It’s not just VW’s diesel cars that were targeted for termination. Mercedes has also found itself in the crosshairs — allegedly for the same reason, i.e., “cheating” on government emissions certification tests. In fact, for selling cars that posed an existential threat to the electric car.
There is no other reasonable explanation.
Car companies are routinely choke-chained for running afoul of various regulatory ukases; mostly, though, it’s not a garish public inquisition, and ruinous fines are not applied. As an example, the treatment meted out to Ford over the Pinto’s tendency to burst into flames if hit just right in the tail (the actual number of fires was low relative to the huge number of Pintos built). In that case, there were actual victims — i.e., human beings actually killed.
Not many — but some.
Which was enough to justify action by any reasonable standard.
Neither VW nor Mercedes diesels have actually harmed anyone — let alone killed anyone. The unreasonable basis for VW’s persecution, which far exceeded the fury felt by Ford over the Pinto’s tendency to cremate its occupants.
Harm has, of course, been asserted.
But one can also assert that COVID will get you — and that wearing a dirty old bandana “face covering” will keep it at bay.
It says nothing about the truth of the assertion.
Nonetheless, VW was practically totaled — by fines amounting to tens of billions of dollars — and forced to fund its own public excoriation and signal the virtue of its government-mandated “competition” — the EV — via cringeworthy TV spots.
It has also “committed” to building solely electric cars within 10 years or less.
And now, Mercedes enters the gauntlet.
It has just agreed to pay out several billion to make amends for the harm it didn’t cause, either. And — as in the case of VW — to cease selling diesel-powered cars, in favor of (you guessed it) electric cars.
This is the key to understanding the unusual regulatory attention given to diesel-powered cars.
They were embarrassing electric cars. Which can signal virtue, but cannot match the practicality and longevity of diesel-powered cars. Which also cut the throat out of electric cars in terms of their cost — in dollars as well as time.
VW had the effrontery to offer an entire lineup of affordable diesel-powered cars.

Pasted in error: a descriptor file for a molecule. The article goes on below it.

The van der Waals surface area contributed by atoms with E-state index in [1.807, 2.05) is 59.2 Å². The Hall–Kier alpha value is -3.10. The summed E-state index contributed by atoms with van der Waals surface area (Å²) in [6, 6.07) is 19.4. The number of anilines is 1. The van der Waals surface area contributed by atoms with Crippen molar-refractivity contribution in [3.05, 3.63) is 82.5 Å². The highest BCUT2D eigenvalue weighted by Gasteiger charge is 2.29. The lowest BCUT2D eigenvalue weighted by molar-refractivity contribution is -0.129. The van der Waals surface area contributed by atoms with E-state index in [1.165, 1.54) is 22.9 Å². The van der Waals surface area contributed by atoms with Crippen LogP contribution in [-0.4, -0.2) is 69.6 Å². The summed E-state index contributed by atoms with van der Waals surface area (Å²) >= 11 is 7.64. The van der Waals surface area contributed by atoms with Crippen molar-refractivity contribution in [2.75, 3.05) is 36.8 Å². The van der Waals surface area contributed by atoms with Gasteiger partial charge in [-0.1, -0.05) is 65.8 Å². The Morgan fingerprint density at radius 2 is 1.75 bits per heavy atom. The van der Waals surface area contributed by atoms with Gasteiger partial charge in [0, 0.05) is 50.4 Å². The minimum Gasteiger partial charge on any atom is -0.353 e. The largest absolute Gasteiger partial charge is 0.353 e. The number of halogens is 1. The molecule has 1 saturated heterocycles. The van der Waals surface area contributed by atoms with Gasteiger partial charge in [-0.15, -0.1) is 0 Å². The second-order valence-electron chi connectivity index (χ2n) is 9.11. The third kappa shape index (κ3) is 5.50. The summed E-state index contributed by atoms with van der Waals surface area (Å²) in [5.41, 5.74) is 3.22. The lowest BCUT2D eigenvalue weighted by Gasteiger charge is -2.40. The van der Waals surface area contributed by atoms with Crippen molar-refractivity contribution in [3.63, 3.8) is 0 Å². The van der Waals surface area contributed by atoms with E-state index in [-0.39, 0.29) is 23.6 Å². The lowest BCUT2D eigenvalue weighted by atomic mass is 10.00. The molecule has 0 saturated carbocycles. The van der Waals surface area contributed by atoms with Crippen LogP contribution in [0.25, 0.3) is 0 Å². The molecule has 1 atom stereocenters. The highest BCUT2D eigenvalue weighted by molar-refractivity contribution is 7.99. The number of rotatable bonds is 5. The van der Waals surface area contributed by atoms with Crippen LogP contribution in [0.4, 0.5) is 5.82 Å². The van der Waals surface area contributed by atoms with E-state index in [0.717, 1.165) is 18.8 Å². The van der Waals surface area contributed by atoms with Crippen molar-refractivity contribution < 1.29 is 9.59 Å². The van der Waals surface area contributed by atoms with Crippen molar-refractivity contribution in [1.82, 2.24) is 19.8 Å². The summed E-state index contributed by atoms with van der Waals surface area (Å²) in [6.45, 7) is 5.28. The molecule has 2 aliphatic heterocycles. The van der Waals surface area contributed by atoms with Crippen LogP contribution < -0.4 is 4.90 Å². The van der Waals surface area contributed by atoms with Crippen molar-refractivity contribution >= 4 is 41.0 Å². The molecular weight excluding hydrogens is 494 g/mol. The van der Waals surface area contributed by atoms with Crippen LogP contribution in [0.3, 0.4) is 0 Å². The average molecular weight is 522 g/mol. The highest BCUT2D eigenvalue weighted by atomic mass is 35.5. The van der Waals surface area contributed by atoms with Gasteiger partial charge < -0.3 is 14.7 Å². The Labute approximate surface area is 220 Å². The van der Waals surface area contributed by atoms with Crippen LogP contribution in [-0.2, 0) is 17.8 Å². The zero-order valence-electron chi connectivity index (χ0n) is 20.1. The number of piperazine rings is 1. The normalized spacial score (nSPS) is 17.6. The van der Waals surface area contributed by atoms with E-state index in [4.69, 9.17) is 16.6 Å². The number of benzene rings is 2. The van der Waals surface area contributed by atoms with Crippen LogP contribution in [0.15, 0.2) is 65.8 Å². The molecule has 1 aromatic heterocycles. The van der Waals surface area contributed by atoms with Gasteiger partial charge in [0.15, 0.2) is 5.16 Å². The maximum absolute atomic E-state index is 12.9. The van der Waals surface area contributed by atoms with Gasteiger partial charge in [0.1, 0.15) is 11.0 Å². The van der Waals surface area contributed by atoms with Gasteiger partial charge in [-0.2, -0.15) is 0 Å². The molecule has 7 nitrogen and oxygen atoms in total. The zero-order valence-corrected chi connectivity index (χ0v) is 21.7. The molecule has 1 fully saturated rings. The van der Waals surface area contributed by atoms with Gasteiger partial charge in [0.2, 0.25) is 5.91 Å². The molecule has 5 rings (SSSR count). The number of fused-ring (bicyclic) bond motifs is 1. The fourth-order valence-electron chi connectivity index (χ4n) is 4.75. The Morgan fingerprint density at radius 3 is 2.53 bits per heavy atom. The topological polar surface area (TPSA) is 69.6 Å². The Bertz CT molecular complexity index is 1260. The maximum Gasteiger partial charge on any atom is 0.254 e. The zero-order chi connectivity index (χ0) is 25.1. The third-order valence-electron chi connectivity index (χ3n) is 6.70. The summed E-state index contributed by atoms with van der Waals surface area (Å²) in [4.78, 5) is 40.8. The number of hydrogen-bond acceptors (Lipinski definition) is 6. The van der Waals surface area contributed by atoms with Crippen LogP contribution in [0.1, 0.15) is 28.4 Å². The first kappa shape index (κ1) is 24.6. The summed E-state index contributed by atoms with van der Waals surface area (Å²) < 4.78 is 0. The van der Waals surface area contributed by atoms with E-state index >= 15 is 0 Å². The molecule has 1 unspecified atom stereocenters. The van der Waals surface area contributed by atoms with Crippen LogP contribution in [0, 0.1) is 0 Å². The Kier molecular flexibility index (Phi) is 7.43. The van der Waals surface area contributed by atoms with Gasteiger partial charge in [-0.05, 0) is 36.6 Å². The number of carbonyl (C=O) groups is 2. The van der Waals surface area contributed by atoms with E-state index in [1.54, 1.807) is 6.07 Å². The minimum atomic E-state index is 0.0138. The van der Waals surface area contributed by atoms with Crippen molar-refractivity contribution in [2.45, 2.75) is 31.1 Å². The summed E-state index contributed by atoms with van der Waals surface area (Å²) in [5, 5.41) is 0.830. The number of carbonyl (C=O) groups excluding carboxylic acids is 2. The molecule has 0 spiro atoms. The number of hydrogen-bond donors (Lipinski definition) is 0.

And not just relative to electric cars.
One could buy a diesel-powered family sedan like the Jetta TDI (last available in 2016) for about $22,000 — about the same cost (without any taxpayer kickbacks) of a gas-powered, otherwise-similar car but capable of delivering 15 to 20 more miles per gallon, traveling 600-plus miles on a single tank, and (being a diesel) likely to continue traveling for a quarter-million miles or more before anything major needed fixing.
In effect, twice the car for the price of one — and not even considering versus the electric car, which costs twice as much and lasts half as long, if that, due to the inevitable loss of its battery pack’s capacity to retain a charge and the disproportionately high cost of replacing the battery when that becomes necessary — which will be much sooner than a quarter-million miles.
This was a dagger aimed at the heart of the electric car.
But it isn’t even about electric cars as such. It is about eliminating car ownership as a thing — and replacing it with serial debt. With subscriptions to cars, with “transportation as a service.”
Electric cars are the perfect cars for that.
The car companies are open about their agenda, too. It’s just not reported much — like the facts about COVID, as opposed to the cases! the cases! — and so people in the main are unaware of the truth and buy the fraud.
The EV costs too much for most people to buy and becomes economically improbable to keep by the time it might be paid off — due to the disproportionately high cost of replacing its battery pack years before a non-electric car would require a new engine.
So — like a dying cell phone — you trade it in for a new one. You sign up for a new plan. You never stop making payments.
Diesels were especially dangerous because of their exceptional longevity and — in the case of those not “compliant” with all the very latest emissions requirements (which effectively require zero emissions) their exceptionally low maintenance costs.
There is a reason why it was once common in Europe for taxis to be Mercedes. Diesel-powered Mercedes-Benz sedans. It wasn’t because they had leather seats and climate control AC. It was because they could be driven for half a million miles — and 20 years plus — before needing major work.
This is the reason Mercedes was targeted. It is the same reason VW was targeted. The “cheating” was just the excuse.
Like the manufactured hysteria over a sickness that doesn’t kill 99.6-plus percent of the healthy population or even induce a bad cold in most of them has been used as the excuse to impose a national Sickness Stasi regime — and substitute the electric car equivalent of a “new normal” on a terrorized and demoralized population.
They’re different cons, but they serve the same purpose — and target the same marks.
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